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Warren Commission Hearings: Vol. VI - Page 393« Previous | Next »

(Testimony of Miss Victoria Elizabeth Adams)

Miss ADAMS. That's correct.

Mr. Belin.
That is helpful information. Is there any other information you have that could be relevant?

Miss ADAMS. There was a man that was standing on the corner of Houston and Elm asking questions there. He was dressed in a suit and a hat, and when I encountered Avery Davis going down, we asked who he was, because he was questioning people as if he were a police officer, and we noticed him take a colored boy away on a motorcycle, and this man was asking questions very efficaciously, and we said, "I guess he is maybe a reporter," and later on on television, there was a man that looked very similar to him, and he was identified as Ruby.
And on questioning some police officer, they said they had witnesses to the fact that he was in the Dallas Morning News at the time. And I don't know whether that is relevant or what.
Mr. Belin.
That is all right, we want to get that information down. Was this before you got back in the front door of the building that you saw this?
Miss ADAMS. Yes, sir; while I was standing by the motorcycles.
Mr. Belin.
Is there anything else?
Miss ADAMS. That is all, I believe.

Mr. BELIN. Miss Adams, you have the opportunity if you would like, to read this deposition and sign it before it goes to Washington, or you can waive the signing of it and just let the court reporter send it directly to us. Do you have any preference?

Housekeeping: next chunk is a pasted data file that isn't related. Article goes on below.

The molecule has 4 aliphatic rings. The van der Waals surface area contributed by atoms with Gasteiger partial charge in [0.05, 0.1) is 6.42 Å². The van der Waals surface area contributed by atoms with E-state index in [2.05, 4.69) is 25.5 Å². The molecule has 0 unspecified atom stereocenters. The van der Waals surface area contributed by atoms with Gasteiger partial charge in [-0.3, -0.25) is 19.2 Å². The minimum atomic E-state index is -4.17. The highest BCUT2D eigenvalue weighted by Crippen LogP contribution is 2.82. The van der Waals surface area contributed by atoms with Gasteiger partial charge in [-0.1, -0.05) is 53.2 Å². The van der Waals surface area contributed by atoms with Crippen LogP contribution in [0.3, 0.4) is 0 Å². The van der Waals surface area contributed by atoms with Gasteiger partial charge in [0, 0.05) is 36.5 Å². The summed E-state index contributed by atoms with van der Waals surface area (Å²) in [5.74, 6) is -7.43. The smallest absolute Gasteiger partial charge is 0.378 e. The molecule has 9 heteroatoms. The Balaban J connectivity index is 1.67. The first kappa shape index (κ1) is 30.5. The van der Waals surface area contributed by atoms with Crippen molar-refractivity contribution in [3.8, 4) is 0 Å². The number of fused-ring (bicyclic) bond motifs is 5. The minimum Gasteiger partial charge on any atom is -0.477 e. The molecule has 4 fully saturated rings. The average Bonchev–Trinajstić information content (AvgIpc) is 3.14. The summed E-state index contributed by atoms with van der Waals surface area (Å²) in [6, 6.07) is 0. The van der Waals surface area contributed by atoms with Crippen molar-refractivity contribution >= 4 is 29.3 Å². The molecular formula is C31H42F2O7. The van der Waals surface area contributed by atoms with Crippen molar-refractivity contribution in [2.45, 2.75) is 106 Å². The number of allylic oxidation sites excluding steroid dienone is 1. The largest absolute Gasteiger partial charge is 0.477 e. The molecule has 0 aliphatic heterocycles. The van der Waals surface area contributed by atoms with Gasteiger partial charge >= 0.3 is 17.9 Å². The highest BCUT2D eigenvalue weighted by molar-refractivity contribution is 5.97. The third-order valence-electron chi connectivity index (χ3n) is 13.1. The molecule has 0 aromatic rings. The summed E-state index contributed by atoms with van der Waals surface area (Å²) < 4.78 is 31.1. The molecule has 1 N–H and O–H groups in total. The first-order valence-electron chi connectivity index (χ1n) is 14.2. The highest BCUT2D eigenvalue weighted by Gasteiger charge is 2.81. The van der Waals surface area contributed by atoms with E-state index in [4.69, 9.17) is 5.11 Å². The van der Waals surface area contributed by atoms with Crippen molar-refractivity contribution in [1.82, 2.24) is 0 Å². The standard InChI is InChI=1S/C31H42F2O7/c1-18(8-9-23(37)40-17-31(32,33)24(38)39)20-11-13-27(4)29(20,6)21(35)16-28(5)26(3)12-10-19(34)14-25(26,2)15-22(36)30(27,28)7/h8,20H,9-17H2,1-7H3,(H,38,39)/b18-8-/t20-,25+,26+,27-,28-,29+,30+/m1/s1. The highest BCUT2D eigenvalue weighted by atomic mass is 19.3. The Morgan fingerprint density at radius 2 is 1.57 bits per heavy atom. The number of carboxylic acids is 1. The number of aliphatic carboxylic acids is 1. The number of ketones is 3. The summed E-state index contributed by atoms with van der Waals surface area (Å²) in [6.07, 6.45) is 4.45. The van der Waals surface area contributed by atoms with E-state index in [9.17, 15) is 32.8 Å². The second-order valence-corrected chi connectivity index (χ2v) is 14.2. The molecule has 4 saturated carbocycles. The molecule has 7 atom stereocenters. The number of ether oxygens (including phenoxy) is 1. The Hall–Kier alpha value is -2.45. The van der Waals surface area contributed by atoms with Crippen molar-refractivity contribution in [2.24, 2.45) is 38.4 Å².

Miss ADAMS. I think I will let you use your own discretion.
Mr. BELIN. It doesn't make any difference to us. If it doesn't make any difference, we can waive it and you won't have to make another trip down here.
Miss ADAMS. That is all right.
Mr. Belin.
We want to thank you for your, cooperation. We know that it has taken time on your part. Would you also thank your employer?

Miss ADAMS. Yes, sir.
Geneva L. Hine

Testimony of Geneva L. Hine

The testimony of Geneva L. Hine was taken at 2:45 p.m., on April 7, 1964, in the office of the U.S. attorney, 301 Post Office Building, Bryan and Ervay Streets, Dallas, Tex., by Messrs. Joseph A. Ball and Samuel A. Stern, assistant counsel of the President's Commission.

Mr. BALL. Please stand up and hold up your right hand. Do you solemnly swear the testimony you will give the Commission will be the truth, the whole truth, and nothing but the truth, so help you God ?
Miss HINE. I do.

Mr. Ball.
Will you state your name, please?
Miss HINE. Geneva L. Hine.
Mr. Ball.
Where do you live.
Miss HINE. 2305 Oakdale Road in Dallas.

Mr. BALL. Can you tell me something about yourself; where you were born and raised, and educated and what kind of work you have done.
Miss. HINE. I was born and raised in Martinsville, Ind., and I graduated from elementary and junior high and high school at that same town. I attended the Ball State Teachers' College in Muncie, Ind., and I attended Metropolitan Bible Institute in Suffern, N.Y., and I received my Bachelor of Science theology degree from Assembly of God College in Waxahachie, Tex.
Mr. Ball.
What did you do after that?

Miss HINE. Oh, I have always worked as a one-girl office girl until the job I have now.
Mr. Ball.
When did you go to work at the Texas School Book Depository?
Miss HINE. In December 1956.
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